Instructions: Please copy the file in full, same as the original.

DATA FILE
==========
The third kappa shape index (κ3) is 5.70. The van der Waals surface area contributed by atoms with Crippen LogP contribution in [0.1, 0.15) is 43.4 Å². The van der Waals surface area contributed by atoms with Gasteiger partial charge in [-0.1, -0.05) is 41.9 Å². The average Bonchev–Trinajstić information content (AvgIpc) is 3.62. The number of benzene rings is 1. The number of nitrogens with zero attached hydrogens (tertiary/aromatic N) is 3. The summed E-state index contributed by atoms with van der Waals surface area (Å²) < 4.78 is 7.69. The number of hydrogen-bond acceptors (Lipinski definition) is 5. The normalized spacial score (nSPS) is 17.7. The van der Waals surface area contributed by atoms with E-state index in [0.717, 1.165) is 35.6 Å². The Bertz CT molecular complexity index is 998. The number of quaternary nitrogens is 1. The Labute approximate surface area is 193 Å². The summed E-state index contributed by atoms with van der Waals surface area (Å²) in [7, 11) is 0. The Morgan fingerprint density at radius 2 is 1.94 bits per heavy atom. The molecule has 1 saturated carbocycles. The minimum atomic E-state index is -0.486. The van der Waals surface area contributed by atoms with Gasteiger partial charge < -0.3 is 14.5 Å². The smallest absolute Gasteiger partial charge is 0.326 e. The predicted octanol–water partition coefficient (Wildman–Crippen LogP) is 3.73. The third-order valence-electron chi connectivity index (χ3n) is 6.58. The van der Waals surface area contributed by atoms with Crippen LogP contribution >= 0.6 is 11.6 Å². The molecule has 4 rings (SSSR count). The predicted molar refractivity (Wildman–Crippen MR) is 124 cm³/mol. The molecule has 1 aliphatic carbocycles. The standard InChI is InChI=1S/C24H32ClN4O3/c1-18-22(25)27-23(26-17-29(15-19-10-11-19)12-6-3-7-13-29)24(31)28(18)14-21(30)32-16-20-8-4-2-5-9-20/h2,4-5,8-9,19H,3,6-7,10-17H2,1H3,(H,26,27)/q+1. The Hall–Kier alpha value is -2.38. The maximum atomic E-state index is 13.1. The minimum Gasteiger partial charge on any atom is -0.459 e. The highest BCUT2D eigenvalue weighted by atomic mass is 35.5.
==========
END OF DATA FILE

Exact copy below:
The third kappa shape index (κ3) is 5.70. The van der Waals surface area contributed by atoms with Crippen LogP contribution in [0.1, 0.15) is 43.4 Å². The van der Waals surface area contributed by atoms with Gasteiger partial charge in [-0.1, -0.05) is 41.9 Å². The average Bonchev–Trinajstić information content (AvgIpc) is 3.62. The number of benzene rings is 1. The number of nitrogens with zero attached hydrogens (tertiary/aromatic N) is 3. The summed E-state index contributed by atoms with van der Waals surface area (Å²) < 4.78 is 7.69. The number of hydrogen-bond acceptors (Lipinski definition) is 5. The normalized spacial score (nSPS) is 17.7. The van der Waals surface area contributed by atoms with E-state index in [0.717, 1.165) is 35.6 Å². The Bertz CT molecular complexity index is 998. The number of quaternary nitrogens is 1. The Labute approximate surface area is 193 Å². The summed E-state index contributed by atoms with van der Waals surface area (Å²) in [7, 11) is 0. The Morgan fingerprint density at radius 2 is 1.94 bits per heavy atom. The molecule has 1 saturated carbocycles. The minimum atomic E-state index is -0.486. The van der Waals surface area contributed by atoms with Gasteiger partial charge < -0.3 is 14.5 Å². The smallest absolute Gasteiger partial charge is 0.326 e. The predicted octanol–water partition coefficient (Wildman–Crippen LogP) is 3.73. The third-order valence-electron chi connectivity index (χ3n) is 6.58. The van der Waals surface area contributed by atoms with Crippen LogP contribution >= 0.6 is 11.6 Å². The molecule has 4 rings (SSSR count). The predicted molar refractivity (Wildman–Crippen MR) is 124 cm³/mol. The molecule has 1 aliphatic carbocycles. The standard InChI is InChI=1S/C24H32ClN4O3/c1-18-22(25)27-23(26-17-29(15-19-10-11-19)12-6-3-7-13-29)24(31)28(18)14-21(30)32-16-20-8-4-2-5-9-20/h2,4-5,8-9,19H,3,6-7,10-17H2,1H3,(H,26,27)/q+1. The Hall–Kier alpha value is -2.38. The maximum atomic E-state index is 13.1. The minimum Gasteiger partial charge on any atom is -0.459 e. The highest BCUT2D eigenvalue weighted by atomic mass is 35.5.